Consume as many fruits and veggies as possible.
The superstars for fiber content include berries (raspberries #1), snow peas, apples, canned tomato products, pumpkin, cauliflower, avocado, spinach, asparagus, broccoli, carrots, Brussels sprouts, sweet potato, okra and winter squash.
Eat more beans – strive for one serving daily.
Measure for measure, beans provide more fiber than any other food (about 3-4x more than fruits/veggies). All of them are fiber superstars so choose what you enjoy the most. Don’t forget about bean dips like hummus which are delicious!
Make a high fiber cereal (at least 5 grams per serving) a part of your daily breakfast.
There are at least 30 varieties/brands now available that fit the bill. Personally, one of my breakfasts of choice includes 1 cup mixed – fruit usually berries/apples (7 grams fiber), ½ cup high fiber cereal (5 grams fiber), ½ cup of Greek-style plain yogurt (2 grams fiber) and 2 tablespoons of wheat germ (2 grams fiber).
Eat physically intact whole grains– brown rice, oatmeal, quinoa, barley, farro, etc vs. their refined, processed white counterparts.
Substitute 100% whole grain bread, crackers, etc., for their refined counterparts.Numerous brands are available. Check out the newer 100% whole grain crackers – Multigrain Wheat Thins, Triscuits, Ak-mak, Kashi Heart to Heart etc. Many provide 3 grams of fiber per serving.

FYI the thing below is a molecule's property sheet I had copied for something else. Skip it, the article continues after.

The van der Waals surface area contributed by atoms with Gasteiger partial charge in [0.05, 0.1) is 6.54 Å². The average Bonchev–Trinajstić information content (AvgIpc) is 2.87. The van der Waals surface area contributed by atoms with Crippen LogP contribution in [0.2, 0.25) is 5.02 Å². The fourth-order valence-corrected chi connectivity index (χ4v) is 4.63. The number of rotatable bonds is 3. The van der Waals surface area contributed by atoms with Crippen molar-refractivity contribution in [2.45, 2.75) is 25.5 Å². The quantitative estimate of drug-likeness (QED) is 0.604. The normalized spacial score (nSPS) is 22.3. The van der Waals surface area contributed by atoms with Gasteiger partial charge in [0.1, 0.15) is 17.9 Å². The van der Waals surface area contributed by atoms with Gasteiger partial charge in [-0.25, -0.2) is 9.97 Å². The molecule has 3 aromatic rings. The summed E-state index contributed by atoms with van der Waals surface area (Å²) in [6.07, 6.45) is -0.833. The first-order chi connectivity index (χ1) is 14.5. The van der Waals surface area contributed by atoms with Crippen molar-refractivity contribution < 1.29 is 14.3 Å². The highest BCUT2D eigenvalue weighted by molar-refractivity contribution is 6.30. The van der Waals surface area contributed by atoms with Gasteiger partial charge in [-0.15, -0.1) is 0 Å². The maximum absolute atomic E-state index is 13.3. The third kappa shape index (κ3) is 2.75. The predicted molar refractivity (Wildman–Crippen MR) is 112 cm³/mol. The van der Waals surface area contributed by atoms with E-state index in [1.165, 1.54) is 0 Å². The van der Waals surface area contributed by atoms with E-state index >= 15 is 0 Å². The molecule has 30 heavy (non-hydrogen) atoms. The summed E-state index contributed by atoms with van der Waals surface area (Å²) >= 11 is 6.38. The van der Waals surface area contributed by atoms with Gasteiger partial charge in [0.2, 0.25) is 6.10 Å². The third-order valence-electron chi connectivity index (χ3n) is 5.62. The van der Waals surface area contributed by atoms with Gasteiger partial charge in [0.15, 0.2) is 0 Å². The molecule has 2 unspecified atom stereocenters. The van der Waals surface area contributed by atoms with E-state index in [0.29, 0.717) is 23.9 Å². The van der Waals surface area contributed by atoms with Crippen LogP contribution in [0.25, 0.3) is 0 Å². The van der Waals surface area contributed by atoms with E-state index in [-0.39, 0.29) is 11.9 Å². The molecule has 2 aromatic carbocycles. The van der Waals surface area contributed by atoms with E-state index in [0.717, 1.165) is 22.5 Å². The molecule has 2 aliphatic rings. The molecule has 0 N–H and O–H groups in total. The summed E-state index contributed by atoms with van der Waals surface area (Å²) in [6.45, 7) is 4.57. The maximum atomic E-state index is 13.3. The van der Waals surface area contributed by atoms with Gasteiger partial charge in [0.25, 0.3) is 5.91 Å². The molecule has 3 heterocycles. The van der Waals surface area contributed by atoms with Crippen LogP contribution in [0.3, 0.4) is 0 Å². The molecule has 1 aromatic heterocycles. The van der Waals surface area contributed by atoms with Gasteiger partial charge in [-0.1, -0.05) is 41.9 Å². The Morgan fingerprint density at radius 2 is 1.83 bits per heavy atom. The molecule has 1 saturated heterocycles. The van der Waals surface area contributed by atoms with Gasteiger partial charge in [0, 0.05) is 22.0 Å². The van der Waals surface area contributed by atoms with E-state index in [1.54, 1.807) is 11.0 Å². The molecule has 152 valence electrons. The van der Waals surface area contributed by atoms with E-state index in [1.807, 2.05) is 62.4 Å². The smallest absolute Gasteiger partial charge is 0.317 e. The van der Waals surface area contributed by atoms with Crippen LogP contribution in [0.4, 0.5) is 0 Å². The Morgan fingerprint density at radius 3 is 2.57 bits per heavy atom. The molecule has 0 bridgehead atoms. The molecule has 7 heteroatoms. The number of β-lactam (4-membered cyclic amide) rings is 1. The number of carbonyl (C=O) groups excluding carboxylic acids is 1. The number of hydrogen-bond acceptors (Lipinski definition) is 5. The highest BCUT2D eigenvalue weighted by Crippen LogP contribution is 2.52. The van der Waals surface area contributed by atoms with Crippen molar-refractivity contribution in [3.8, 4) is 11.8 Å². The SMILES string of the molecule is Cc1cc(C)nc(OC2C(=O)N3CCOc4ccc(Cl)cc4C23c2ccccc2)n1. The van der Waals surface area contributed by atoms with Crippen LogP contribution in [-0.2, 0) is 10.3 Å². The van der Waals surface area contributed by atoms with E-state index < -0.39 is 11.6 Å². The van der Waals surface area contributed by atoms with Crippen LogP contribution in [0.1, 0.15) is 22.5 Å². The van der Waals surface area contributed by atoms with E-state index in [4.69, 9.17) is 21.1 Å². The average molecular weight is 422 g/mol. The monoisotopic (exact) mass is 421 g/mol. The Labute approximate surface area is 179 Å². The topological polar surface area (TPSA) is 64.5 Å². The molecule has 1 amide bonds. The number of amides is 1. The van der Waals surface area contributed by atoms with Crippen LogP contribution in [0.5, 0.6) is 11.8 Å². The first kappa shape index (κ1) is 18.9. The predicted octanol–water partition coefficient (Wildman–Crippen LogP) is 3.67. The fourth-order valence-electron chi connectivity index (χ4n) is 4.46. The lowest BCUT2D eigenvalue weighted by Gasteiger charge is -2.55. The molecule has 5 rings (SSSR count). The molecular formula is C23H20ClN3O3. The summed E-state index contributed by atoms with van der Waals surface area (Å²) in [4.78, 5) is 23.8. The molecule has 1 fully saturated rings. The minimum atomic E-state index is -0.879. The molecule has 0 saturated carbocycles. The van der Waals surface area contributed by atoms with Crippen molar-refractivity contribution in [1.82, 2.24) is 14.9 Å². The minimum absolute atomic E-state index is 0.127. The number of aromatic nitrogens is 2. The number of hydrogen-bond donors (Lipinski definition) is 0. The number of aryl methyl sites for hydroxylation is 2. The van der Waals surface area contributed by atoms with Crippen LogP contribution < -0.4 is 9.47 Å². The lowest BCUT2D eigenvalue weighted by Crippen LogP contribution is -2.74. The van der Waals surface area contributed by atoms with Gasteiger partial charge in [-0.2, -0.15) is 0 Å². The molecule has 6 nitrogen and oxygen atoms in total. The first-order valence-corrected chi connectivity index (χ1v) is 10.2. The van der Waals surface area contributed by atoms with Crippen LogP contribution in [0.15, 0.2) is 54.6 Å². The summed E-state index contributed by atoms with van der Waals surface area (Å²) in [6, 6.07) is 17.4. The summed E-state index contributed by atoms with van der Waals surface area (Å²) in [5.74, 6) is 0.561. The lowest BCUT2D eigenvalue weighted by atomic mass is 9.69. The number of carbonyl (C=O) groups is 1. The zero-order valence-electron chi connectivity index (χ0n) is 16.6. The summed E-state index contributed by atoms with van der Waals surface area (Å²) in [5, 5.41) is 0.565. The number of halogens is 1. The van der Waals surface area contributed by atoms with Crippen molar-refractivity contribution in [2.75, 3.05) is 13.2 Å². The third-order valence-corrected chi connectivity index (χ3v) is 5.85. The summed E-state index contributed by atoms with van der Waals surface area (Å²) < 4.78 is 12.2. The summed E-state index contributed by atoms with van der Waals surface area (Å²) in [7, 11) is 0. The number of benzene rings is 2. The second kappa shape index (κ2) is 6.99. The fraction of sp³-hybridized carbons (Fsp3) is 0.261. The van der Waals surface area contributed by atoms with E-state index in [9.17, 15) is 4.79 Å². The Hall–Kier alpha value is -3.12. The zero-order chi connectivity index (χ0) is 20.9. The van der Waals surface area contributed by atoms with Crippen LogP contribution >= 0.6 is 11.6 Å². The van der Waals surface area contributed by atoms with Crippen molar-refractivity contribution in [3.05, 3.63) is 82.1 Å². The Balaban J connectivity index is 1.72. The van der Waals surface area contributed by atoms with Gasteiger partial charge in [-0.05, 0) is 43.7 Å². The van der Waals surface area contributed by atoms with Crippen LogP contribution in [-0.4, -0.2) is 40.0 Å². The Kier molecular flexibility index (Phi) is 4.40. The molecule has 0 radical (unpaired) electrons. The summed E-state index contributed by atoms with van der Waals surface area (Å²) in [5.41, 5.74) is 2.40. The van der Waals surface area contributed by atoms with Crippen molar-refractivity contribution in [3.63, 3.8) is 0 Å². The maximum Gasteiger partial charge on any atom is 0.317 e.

Choose multigrain pasta over regular. I love the taste of Barilla Plus.
Include more physically intact whole grains—brown rice, oatmeal, quinoa, barley, farro, black rice, etc. To get the most health and metabolic benefits from the fiber you eat, you need to have an abundance of good bacteria residing in your colon. Here are the key strategies for establishing and maintaining a robust supply of fat-fighting beneficial gut bacteria.
Eat an abundance of plant-based, high fiber foods as noted above.
Good bacteria “feed” off of fiber and the more real–food fiber you eat, the more good bacteria you will have in your gut. This is THE MOST POWERFUL and EFFECTIVE of all five of these strategies. Honestly, if you do not eat an abundance of fiber, success is IMPOSSIBLE.
Include probiotic foods regularly in your diet.
Yogurt, kefir, tempeh, sauerkraut, kimchi, and any other “fermented” foods that contain live bacteria.
Do not take antibiotics unless medically indicated.
And if you must take an antibiotic, be sure to take a daily probiotic supplement as directed (they are over-the-counter) while you are on the antibiotic and for two full weeks thereafter.
Get out in nature and get dirty. The soil contains an entire ecosystem of good bacteria. Gardening is highly recommended, especially vegetable gardening!
Consider a regular, daily supplement of a high quality probiotic.
Probiotics are measured in CFUs (Colony Forming Units). This number should be prominently displayed on the front of box or bottle you are looking at. You want to find a probiotic that has a range between 3-50 billion CFUs that specifically fits your unique digestion.
The lower end of the range, 3 billion CFUs, is what we would call a daily maintenance product. This potency would be well suited for a person with an otherwise healthy digestive system that needs to replenish the probiotics lost daily due to modern living.